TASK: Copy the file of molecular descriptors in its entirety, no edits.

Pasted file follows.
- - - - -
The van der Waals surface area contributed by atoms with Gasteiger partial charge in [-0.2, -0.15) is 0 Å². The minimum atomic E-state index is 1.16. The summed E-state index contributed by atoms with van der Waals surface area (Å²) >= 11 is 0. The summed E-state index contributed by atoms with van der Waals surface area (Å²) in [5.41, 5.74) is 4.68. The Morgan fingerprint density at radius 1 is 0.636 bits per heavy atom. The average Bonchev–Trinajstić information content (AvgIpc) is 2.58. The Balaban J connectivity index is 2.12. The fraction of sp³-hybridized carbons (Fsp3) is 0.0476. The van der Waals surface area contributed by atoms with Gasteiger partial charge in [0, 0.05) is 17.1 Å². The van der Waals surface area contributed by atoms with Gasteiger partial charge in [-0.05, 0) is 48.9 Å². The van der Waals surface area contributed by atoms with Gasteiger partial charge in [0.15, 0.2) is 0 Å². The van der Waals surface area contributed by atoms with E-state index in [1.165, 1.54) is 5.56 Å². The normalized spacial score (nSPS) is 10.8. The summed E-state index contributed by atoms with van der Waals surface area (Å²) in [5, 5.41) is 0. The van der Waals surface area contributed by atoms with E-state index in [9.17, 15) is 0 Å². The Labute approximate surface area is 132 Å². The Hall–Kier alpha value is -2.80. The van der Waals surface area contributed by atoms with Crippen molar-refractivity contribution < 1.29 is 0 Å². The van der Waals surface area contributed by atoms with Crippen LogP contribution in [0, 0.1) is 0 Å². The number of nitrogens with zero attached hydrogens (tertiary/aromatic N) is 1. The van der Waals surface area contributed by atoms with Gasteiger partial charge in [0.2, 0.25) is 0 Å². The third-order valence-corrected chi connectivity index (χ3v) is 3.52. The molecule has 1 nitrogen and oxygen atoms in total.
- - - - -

The van der Waals surface area contributed by atoms with Gasteiger partial charge in [-0.2, -0.15) is 0 Å². The minimum atomic E-state index is 1.16. The summed E-state index contributed by atoms with van der Waals surface area (Å²) >= 11 is 0. The summed E-state index contributed by atoms with van der Waals surface area (Å²) in [5.41, 5.74) is 4.68. The Morgan fingerprint density at radius 1 is 0.636 bits per heavy atom. The average Bonchev–Trinajstić information content (AvgIpc) is 2.58. The Balaban J connectivity index is 2.12. The fraction of sp³-hybridized carbons (Fsp3) is 0.0476. The van der Waals surface area contributed by atoms with Gasteiger partial charge in [0, 0.05) is 17.1 Å². The van der Waals surface area contributed by atoms with Gasteiger partial charge in [-0.05, 0) is 48.9 Å². The van der Waals surface area contributed by atoms with Gasteiger partial charge in [0.15, 0.2) is 0 Å². The van der Waals surface area contributed by atoms with E-state index in [1.165, 1.54) is 5.56 Å². The normalized spacial score (nSPS) is 10.8. The summed E-state index contributed by atoms with van der Waals surface area (Å²) in [5, 5.41) is 0. The van der Waals surface area contributed by atoms with E-state index in [9.17, 15) is 0 Å². The Labute approximate surface area is 132 Å². The Hall–Kier alpha value is -2.80. The van der Waals surface area contributed by atoms with Crippen molar-refractivity contribution < 1.29 is 0 Å². The van der Waals surface area contributed by atoms with Crippen LogP contribution in [0, 0.1) is 0 Å². The number of nitrogens with zero attached hydrogens (tertiary/aromatic N) is 1. The van der Waals surface area contributed by atoms with Gasteiger partial charge in [0.2, 0.25) is 0 Å². The third-order valence-corrected chi connectivity index (χ3v) is 3.52. The molecule has 1 nitrogen and oxygen atoms in total.